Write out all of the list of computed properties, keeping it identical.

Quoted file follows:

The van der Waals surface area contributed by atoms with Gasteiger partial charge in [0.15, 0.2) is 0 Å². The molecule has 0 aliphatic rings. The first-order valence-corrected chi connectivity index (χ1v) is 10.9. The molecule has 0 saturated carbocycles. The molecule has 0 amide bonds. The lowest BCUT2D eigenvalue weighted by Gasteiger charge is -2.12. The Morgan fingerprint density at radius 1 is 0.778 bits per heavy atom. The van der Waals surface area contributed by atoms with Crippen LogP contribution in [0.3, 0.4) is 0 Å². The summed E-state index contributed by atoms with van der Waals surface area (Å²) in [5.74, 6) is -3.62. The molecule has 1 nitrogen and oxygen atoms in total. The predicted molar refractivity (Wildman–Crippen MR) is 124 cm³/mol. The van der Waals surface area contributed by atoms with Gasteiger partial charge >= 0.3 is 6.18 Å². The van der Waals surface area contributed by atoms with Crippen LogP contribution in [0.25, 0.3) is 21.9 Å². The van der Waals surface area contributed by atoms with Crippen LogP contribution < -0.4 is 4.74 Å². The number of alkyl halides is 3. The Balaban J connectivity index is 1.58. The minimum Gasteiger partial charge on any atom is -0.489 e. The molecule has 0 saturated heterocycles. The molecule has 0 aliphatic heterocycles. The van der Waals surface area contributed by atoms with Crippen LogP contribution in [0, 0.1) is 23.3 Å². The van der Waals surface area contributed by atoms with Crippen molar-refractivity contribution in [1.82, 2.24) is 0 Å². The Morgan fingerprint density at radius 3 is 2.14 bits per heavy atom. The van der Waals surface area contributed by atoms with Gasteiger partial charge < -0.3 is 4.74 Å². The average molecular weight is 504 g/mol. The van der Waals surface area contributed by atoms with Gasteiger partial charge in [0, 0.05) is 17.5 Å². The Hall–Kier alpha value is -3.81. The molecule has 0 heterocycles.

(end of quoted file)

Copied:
The van der Waals surface area contributed by atoms with Gasteiger partial charge in [0.15, 0.2) is 0 Å². The molecule has 0 aliphatic rings. The first-order valence-corrected chi connectivity index (χ1v) is 10.9. The molecule has 0 saturated carbocycles. The molecule has 0 amide bonds. The lowest BCUT2D eigenvalue weighted by Gasteiger charge is -2.12. The Morgan fingerprint density at radius 1 is 0.778 bits per heavy atom. The van der Waals surface area contributed by atoms with Crippen LogP contribution in [0.3, 0.4) is 0 Å². The summed E-state index contributed by atoms with van der Waals surface area (Å²) in [5.74, 6) is -3.62. The molecule has 1 nitrogen and oxygen atoms in total. The predicted molar refractivity (Wildman–Crippen MR) is 124 cm³/mol. The van der Waals surface area contributed by atoms with Gasteiger partial charge >= 0.3 is 6.18 Å². The van der Waals surface area contributed by atoms with Crippen LogP contribution in [0.25, 0.3) is 21.9 Å². The van der Waals surface area contributed by atoms with Crippen LogP contribution < -0.4 is 4.74 Å². The number of alkyl halides is 3. The Balaban J connectivity index is 1.58. The minimum Gasteiger partial charge on any atom is -0.489 e. The molecule has 0 saturated heterocycles. The molecule has 0 aliphatic heterocycles. The van der Waals surface area contributed by atoms with Crippen LogP contribution in [0, 0.1) is 23.3 Å². The van der Waals surface area contributed by atoms with Crippen molar-refractivity contribution in [1.82, 2.24) is 0 Å². The Morgan fingerprint density at radius 3 is 2.14 bits per heavy atom. The van der Waals surface area contributed by atoms with Gasteiger partial charge < -0.3 is 4.74 Å². The average molecular weight is 504 g/mol. The van der Waals surface area contributed by atoms with Gasteiger partial charge in [0, 0.05) is 17.5 Å². The Hall–Kier alpha value is -3.81. The molecule has 0 heterocycles.